Routers are commonly available in single-band (2.4 GHz), dual-band (2.4 GHz and 5 GHz) and tri-band (2.4 GHz and two x 5 GHz) configurations, with the more bands a router has, the greater its ability to help alleviate wireless congestion.
“Each band is a different lane, keeping data on separate routes to avoid congestion,” Linksys advises. “Because certain devices demand more bandwidth than others, your router’s efficiency depends on the number of bands it has – single, dual, or tri-band.”
Heavy internet users and households with many users logging in at once may well be best served by a tri-band router, while a dual-band router may be a suitable option for lighter users.
Of course, in addition to the router technology itself, householders should take care to centrally position their router and avoid obstacles as much as is possible, ensuring the best possible signal over the intended wireless coverage area.
Householders seeking to cover a large distance may also consider a range extender, which will work in conjunction with a router to expand the reach of a wireless network.
Mobile app support may also be a consideration, helping to manage a network, while it should also be kept in mind that Ethernet ports will allow for wired connections (such as for a desktop computer) in addition to the wireless network.
The following is a selection of routers currently available and some of their respective features.
Google launched Google Wi-Fi in New Zealand earlier this year, describing it as “a new kind of home Wi-Fi solution that gives you strong, reliable coverage, in every room”.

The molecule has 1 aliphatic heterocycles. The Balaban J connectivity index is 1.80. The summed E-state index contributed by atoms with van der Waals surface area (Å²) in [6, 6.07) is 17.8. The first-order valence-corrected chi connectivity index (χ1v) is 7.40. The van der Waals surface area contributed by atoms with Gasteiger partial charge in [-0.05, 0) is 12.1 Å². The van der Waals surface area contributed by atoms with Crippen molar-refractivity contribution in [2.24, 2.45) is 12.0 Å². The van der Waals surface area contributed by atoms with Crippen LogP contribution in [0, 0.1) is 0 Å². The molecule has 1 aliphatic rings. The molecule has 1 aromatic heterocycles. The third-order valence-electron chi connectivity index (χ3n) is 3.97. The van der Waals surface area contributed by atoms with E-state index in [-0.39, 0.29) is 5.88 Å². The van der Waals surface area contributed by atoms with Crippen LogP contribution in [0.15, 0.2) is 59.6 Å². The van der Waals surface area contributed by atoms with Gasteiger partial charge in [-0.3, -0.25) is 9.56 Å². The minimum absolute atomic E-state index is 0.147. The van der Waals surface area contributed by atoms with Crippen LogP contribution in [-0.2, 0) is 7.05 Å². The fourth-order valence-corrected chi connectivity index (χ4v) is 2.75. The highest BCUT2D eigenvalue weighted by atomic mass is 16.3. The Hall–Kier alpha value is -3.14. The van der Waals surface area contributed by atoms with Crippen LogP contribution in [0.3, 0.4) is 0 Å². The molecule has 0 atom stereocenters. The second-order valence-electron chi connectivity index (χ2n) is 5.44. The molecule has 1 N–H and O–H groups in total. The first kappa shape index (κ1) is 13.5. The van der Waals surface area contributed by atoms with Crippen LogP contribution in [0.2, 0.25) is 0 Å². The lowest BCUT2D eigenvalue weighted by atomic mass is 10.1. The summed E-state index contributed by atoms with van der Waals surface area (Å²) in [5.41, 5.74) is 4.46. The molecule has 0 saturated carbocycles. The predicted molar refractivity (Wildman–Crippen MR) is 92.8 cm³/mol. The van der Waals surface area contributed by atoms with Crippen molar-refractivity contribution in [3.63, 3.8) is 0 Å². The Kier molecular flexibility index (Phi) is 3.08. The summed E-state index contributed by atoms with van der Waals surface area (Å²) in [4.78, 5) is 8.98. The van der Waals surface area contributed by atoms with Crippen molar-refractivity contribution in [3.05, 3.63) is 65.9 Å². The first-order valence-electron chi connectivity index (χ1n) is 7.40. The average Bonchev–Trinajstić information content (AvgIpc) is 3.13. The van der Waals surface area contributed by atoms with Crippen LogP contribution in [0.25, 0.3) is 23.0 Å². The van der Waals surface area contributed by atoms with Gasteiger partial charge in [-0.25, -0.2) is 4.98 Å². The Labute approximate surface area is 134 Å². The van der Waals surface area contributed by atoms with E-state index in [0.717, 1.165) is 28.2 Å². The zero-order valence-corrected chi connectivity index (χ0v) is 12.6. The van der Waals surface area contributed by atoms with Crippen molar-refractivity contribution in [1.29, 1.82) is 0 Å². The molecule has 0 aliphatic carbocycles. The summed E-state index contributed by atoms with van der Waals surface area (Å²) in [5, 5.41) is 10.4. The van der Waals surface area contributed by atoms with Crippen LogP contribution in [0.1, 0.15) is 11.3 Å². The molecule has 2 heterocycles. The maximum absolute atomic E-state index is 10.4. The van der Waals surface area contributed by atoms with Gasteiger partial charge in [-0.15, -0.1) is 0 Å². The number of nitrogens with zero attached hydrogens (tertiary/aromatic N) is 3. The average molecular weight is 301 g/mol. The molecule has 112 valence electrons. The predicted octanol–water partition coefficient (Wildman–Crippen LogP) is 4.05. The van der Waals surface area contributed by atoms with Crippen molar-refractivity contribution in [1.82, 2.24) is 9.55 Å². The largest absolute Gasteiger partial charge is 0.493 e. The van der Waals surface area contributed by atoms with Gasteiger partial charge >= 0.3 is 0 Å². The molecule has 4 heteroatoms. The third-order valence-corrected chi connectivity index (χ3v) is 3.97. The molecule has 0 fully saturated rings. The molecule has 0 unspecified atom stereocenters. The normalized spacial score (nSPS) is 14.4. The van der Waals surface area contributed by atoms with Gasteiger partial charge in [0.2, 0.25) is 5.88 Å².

“Traditional Wi-Fi routers aren’t always built to support the increasing number of devices we use or the high-bandwidth activities like gaming or watching videos,” Google states. “Google Wi-Fi is different. It’s a connected system that replaces your current router and works with your modem and internet provider.”
Google Wi-Fi, which features AC1200 2×2 Wave 2 Wi-Fi and simultaneous dual-band Wi-Fi (2.4 GHz/5 GHz) supporting IEEE 802.11a/b/g/n/ac connectivity, and which comes with two Gigabit Ethernet ports per Wifi point, employs Wi-Fi mesh technology.
“Within our mesh network, each Google Wifi point creates a high-powered connection, and the different Wifi points work together to determine the best path for your data,” Google explains. “The result is Wi-Fi coverage in every corner of your house, not just right next to the router.”
Google states that Google Wi-Fi’s Network Assist provides for users to always be connected to the fastest Wifi point, placed on the least congested channel, and uses the fastest band for devices, while the Google Wifi app helps to manage a network. Google Wi-Fi is expandable, with users able to add more Google Wifi points as they need them.
Linksys EA9500 Max-Stream AC5400 MU-MIMO Gigabit Wi-Fi Router
Linksys states that its EA9500 Max-Stream AC5400 MU-MIMO Gigabit Wi-Fi Router is “designed as a dual-purpose home office and entertainment Wi-Fi router”, with it delivering “Wi-Fi to multiple users on multiple devices at the same time and same speed”.
The EA9500 is decked out with tri-band Wi-Fi, providing combined speeds of up to 5.3 Gbps, and MU-MIMO (multi-user, multiple-input, multiple-output) technology for interaction with multiple devices simultaneously.
“High-bandwidth applications like videoconferencing and movie streaming are ideal for the two high-speed 5 GHz bands, while lower-bandwidth devices like older wireless-n and -g computers can utilise the 2.4 GHz band,” Linksys advises.
The EA9500’s eight adjustable external antennas “provide powerful streams of data to your devices”, while beamforming “directs Wi-Fi signals to each of your mobile devices”, enhancing signal strength and coverage.
When linked with a Max-Stream Range Extender, Linksys states that Seamless Roaming provides for enabled wireless devices to “automatically switch to the strongest Wi-Fi signal”, with users not needing to manually connect to the router or range extender when moving around.
The EA9500 is also decked out with eight Gigabit Ethernet ports and two USB ports, including a USB 3.0 port, while the Linksys Smart Wi-Fi app allows for users to remotely monitor and manage their home Wi-Fi via a smart device.